Posts Tagged ‘knitted wash cloth’


Ethel and her new phone (and towel hanger WIP)

Great knitting meeting this week!

Tricia worked on a sparkly white scarf

Tricia worked on a sparkly white scarf

Tricia took a wash cloth pattern and extended it into a scarf!


Elizabeth’s crochet components

Elizabeth worked on an afghan in what she calls “granny strips”–her version of Granny squares, except they are long strips. The new purple strip will soon have a light lavender center. She will probably edge these in black.

cable afghan

Lois’s afghan, two panels-at- a -time cable construction

Lois is also making an afghan, with two long center panels. It’s easier when you make the same thing, two-at-a-time, she says.

cable needle

Lois likes this cable needle best so far

knitted blanket

Martin Storey blanket

The cats interfered with my new project, a knitted blanket from the Aran and Celtic Children’s book. One block at a time, in Rowan felted tweed yarn, with intarsia alphabet letters in each block. Ethel showed me how to weave in the intarsia loops that are formed on the back. (I took a little break from the Sophie Tunic—I’ll be back…) To see Martin Storey’s Fall/Winter brochure from Rowan look at this you-tube vid here.

wash cloth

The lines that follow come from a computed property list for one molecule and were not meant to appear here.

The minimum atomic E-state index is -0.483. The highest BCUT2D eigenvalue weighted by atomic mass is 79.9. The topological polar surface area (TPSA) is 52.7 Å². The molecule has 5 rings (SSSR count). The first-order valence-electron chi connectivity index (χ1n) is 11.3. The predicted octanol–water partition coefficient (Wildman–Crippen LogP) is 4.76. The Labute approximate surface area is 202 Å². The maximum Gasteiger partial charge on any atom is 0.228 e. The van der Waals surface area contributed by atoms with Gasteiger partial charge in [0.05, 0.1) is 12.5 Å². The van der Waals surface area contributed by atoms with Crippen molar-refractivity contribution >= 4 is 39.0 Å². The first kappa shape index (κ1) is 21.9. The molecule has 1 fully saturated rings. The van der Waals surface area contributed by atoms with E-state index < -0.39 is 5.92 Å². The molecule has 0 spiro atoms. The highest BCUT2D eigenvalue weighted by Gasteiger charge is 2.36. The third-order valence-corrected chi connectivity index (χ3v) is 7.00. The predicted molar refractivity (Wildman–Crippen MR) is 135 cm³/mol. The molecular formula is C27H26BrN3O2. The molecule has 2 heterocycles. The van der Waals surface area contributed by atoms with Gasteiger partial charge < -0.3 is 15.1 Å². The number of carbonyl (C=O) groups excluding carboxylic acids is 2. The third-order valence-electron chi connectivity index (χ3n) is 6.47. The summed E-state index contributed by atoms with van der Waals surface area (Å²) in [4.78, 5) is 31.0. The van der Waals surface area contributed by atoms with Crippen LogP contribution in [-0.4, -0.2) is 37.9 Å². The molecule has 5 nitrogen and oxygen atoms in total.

Rachel and cotton knit cloth

So what’s on your needles this fine summer night?


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Yay Knitting! We met and got up-to-date on projects.
Tricia worked on the teal scarf/shawl.

knitted scarf/shawl

Tricia and teal scarf/shawl

knitted cable hat

Lois with an orange cable hat

pink cotton thick and thin yarn

Ethel got some new pink all-cotton thick-and-thin slubby yarn

purse body: garter-stitch sari ribbon

purse body: garter-stitch sari ribbon

I’ve been working on another purse using the pattern on the front of this Quick Knits mag: it’s garter-stitch Louisa Harding Sari Ribbon.






The leather handles are from http://www.cindysbuttoncompany.com; I got them from Four Purls‘ vendor booth at the 2012 Florida Fiber Inn.


This other project I started is the Tokyo Scarf designed by Emre Koc featured in 101 Designer One-Skein Wonders, in Feza Alp yarn.

Feza Alp yarn scarf

Tokyo Scarf in Alp